GoPro relaunches its smartphone app as Quik, adds private feed

Technology

GoPro is releasing a new version of its main smartphone app that will now be called “Quik.” The new app will remain the main interface for connecting to and controlling GoPro cameras, but it is also getting new features, including one called “mural” that’s sort of like a private Instagram feed meant to help people organize their favorite images and videos — regardless of whether they were taken by a GoPro camera — and save them from the “abyss of your camera roll,” GoPro CEO Nick Woodman says in an interview.

Close followers of GoPro’s efforts in the software space know that the company already once launched an app called Quik way back in 2016 that was all about auto-editing footage to a beat. But that app has not been supported for a while and will no longer be available to download after today with the launch of the new Quik app.

The auto-editing feature will live on in the new app, which launches on iOS and Android today. It also has a few other features like a video editing suite (including a speed adjustment tool), themes and filters, and unlimited original quality cloud backup of everything posted to the mural feed. GoPro is charging $1.99 per month or $9.99 per year for those features, though the basic camera connection and control side the app will remain free to use for people who don’t want to pay for the new stuff. Customers who already pay for GoPro’s Plus subscription service (which includes unlimited cloud storage, live-streaming functionality, and camera replacement) will get Quik’s features for free.

Woodman sees the new Quik app as something of a culmination of a yearslong effort at GoPro to diversify away from hardware that started around 2013 and 2014. And by gearing the app at a wider audience, not just GoPro users, he thinks there’s great opportunity to be had.

In fact, that was the strategy with the original Quik app, which let users mash together photos and videos from their camera roll without requiring the use of a GoPro. And it worked: Woodman says that app still had “roughly eight million monthly active users” despite having been essentially abandoned by the company.

While he doesn’t expect all of those users to pony up for the paid version of the new app, he thinks many will appreciate the mural feature because he still doesn’t see any good solutions to that camera roll clutter problem — especially not albums. “Albums suck. Albums are just miniature camera rolls,” he says. “You don’t go into albums [thinking] ‘This is going to be a super awesome experience. Hey honey, let’s AirPlay our album to the TV and kick back and reminisce.’ You don’t do that.”

Users can build out the mural feed in the Quik app a few different ways. One is fairly straightforward: after you open the Quik app and give it access to your camera roll, you can scroll through and add photos to the mural feed or to “events” (not albums, of course) on the feed. The more attractive option, in Woodman’s eyes, is to add photos and videos you take on the fly using the share sheet every time you capture a “keeper.” (Users can also text or email photos to the mural feed.)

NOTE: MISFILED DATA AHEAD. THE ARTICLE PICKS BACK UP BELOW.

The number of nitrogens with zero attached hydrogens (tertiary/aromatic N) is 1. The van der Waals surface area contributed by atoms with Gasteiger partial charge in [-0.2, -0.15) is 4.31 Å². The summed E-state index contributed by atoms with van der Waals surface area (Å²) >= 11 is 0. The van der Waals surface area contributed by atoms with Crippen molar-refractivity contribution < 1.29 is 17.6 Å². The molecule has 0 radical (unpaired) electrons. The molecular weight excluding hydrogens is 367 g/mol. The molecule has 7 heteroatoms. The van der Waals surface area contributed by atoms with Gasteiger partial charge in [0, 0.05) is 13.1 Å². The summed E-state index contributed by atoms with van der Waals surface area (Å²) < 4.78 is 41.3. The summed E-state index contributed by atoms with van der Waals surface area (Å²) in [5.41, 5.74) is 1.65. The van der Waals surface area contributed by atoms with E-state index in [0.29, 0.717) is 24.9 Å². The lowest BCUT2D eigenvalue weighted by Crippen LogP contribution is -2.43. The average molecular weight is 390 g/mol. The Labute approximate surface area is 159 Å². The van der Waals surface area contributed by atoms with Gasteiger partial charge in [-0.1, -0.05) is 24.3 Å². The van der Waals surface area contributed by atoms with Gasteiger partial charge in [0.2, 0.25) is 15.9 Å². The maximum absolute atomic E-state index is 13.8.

That said, Woodman thinks people may use the feed in all sorts of ways, like saving images that inspire them or for planning a project, a la Pinterest. Others will just use it for their GoPro footage and photos and nothing else.

“It can be all of those things,” he says. “I think that what we’re solving for people is like a very relatable and widespread problem: I don’t have a convenient, private place to put content that matters most to me, and you know what, sharing it to your Instagram feed ain’t working because there’s that tension of, ‘Well, this matters to me, but I know it’s not going to really matter to anybody that I would socialize it with.’”

GoPro has carved out a decent supplemental business so far with its Plus subscription service, with nearly 800,000 paying subscribers as of the end of 2020 (the equivalent of just shy of roughly $40 million of annual revenue). But with Quik, Woodman sees not just a great business opportunity or a chance to reach new customers. He sees it serving a higher purpose.

“Not to bash on social feeds, like there’s a lot of good from them, we get a lot of inspiration from what other people are doing. But damn it, man, you can get a lot of inspiration from just looking at what you’ve been doing with your life. It’s pretty awesome,” he says. “This is the cosmic moment where I point to the deeper meaning behind what it is that we’re doing for people with Quik, because I think we’re really going to help people develop a stronger sense of self-esteem, self-worth, and ultimately happiness. You don’t have to find happiness in what other people are doing. There’s a ton of happiness to be found in what you’re doing with your life and and Quik helps you bring that to the forefront.”

Philosophical value aside, bringing more customers under the GoPro tent has long been a goal for Woodman; it’s a big part of what inspired the company to make a more concerted push into software. But whether or not GoPro turns the new Quik app into a moneymaker, that it’s attempting another shift in its software strategy is on its own a sign that the company is back on solid ground. It spent the last few years pruning its camera lineup back to the essentials, quickly scuttling a dalliance with the drone market, and focusing more on selling directly to consumers. That has the company back in the black and willing to take chances again.

“We’re known for enabling amazing content. It’s just until now, it’s always required a GoPro,” Woodman says. “[But it’s] too limiting to just serve people through our hardware alone. Let’s also serve people through software. Meet them where they are. And we can build a phenomenal business.”